Just as hunger lets you know that you need food, emotions can let you know
when you need assistance and support. Keep in mind that it is okay to feel
angry, frustrated, sad or inadequate from time to time. Having these
feelings is completely normal, and almost every caregiver experiences them
at some point.
If you feel stressed, angry or depressed:
– Remove yourself from the situation by walking away, even if it is just
around the house
– Talk to someone you feel close to or call a hotline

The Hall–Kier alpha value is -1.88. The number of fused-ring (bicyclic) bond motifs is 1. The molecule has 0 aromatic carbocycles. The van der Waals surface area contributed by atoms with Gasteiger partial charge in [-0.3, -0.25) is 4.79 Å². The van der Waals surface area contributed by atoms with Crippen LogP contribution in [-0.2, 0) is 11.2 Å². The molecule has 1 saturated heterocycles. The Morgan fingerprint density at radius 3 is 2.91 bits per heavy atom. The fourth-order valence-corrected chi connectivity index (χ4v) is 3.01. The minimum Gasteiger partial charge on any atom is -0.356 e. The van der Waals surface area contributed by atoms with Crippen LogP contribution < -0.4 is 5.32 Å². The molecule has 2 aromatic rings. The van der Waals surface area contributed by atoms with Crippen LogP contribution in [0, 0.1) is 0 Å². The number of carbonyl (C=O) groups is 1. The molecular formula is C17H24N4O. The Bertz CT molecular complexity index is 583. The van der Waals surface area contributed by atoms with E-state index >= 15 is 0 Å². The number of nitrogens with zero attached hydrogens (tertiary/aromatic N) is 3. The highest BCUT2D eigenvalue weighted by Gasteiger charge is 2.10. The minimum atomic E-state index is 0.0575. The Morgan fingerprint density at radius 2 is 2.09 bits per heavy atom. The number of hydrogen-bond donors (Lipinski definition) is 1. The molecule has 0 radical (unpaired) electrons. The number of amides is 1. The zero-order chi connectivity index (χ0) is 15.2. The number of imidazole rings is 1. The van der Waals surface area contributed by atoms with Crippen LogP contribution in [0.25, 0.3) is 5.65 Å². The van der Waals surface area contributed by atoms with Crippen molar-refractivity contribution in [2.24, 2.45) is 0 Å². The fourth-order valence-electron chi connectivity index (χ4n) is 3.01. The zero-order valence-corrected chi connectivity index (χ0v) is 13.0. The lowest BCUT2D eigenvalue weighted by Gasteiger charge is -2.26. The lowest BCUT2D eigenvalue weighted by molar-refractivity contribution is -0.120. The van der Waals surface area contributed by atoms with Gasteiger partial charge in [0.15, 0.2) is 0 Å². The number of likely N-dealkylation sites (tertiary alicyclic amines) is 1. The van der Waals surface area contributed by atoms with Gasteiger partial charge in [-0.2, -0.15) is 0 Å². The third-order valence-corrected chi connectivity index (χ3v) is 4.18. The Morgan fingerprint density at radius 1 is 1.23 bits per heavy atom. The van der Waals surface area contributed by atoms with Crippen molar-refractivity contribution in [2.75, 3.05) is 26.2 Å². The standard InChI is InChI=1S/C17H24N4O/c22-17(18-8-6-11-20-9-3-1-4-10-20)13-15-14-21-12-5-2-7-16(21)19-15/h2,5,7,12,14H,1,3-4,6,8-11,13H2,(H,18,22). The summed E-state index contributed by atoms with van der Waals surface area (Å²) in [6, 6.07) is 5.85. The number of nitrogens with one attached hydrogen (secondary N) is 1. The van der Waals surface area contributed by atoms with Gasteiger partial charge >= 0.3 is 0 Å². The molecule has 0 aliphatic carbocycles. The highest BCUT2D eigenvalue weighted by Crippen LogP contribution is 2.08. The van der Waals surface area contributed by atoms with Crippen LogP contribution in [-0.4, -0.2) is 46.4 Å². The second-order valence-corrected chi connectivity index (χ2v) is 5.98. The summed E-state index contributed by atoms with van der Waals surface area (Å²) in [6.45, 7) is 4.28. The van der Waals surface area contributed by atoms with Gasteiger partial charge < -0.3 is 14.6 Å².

– Talk with your doctor or health professional
– Write your feelings down in a journal
Caring for another person can also create a positive emotional change.
Aside from feeling stress, many caregivers say their role has had many
positive effects on their lives, such as giving them a sense of purpose.
A note about grief
Most people associate grief with the feelings you have when a loved one
dies. As a caregiver, you may experience many losses, including the loss of
the relationship you had with the person you are caring for, and the
progressive loss of independence that your loved one is going through. To
cope, talk about your feelings. Be as patient with yourself through this
process as you would be with others.*